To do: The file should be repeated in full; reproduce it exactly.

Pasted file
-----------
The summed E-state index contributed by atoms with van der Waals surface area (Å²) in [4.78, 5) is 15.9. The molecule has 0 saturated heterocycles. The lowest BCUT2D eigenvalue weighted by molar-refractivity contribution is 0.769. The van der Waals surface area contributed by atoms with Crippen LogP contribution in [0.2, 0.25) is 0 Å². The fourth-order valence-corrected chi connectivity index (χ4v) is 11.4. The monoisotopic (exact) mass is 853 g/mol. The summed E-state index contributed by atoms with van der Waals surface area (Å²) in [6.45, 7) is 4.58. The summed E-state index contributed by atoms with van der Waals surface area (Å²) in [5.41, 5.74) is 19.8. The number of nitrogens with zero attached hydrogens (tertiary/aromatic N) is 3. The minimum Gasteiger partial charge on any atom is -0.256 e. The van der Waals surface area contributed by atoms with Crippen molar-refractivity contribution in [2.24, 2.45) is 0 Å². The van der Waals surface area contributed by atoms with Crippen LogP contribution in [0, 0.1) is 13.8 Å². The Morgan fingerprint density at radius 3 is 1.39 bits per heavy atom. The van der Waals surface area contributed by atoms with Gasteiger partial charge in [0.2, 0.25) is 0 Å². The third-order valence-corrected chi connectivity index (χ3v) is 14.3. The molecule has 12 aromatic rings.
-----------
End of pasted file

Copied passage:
The summed E-state index contributed by atoms with van der Waals surface area (Å²) in [4.78, 5) is 15.9. The molecule has 0 saturated heterocycles. The lowest BCUT2D eigenvalue weighted by molar-refractivity contribution is 0.769. The van der Waals surface area contributed by atoms with Crippen LogP contribution in [0.2, 0.25) is 0 Å². The fourth-order valence-corrected chi connectivity index (χ4v) is 11.4. The monoisotopic (exact) mass is 853 g/mol. The summed E-state index contributed by atoms with van der Waals surface area (Å²) in [6.45, 7) is 4.58. The summed E-state index contributed by atoms with van der Waals surface area (Å²) in [5.41, 5.74) is 19.8. The number of nitrogens with zero attached hydrogens (tertiary/aromatic N) is 3. The minimum Gasteiger partial charge on any atom is -0.256 e. The van der Waals surface area contributed by atoms with Crippen molar-refractivity contribution in [2.24, 2.45) is 0 Å². The van der Waals surface area contributed by atoms with Crippen LogP contribution in [0, 0.1) is 13.8 Å². The Morgan fingerprint density at radius 3 is 1.39 bits per heavy atom. The van der Waals surface area contributed by atoms with Gasteiger partial charge in [0.2, 0.25) is 0 Å². The third-order valence-corrected chi connectivity index (χ3v) is 14.3. The molecule has 12 aromatic rings.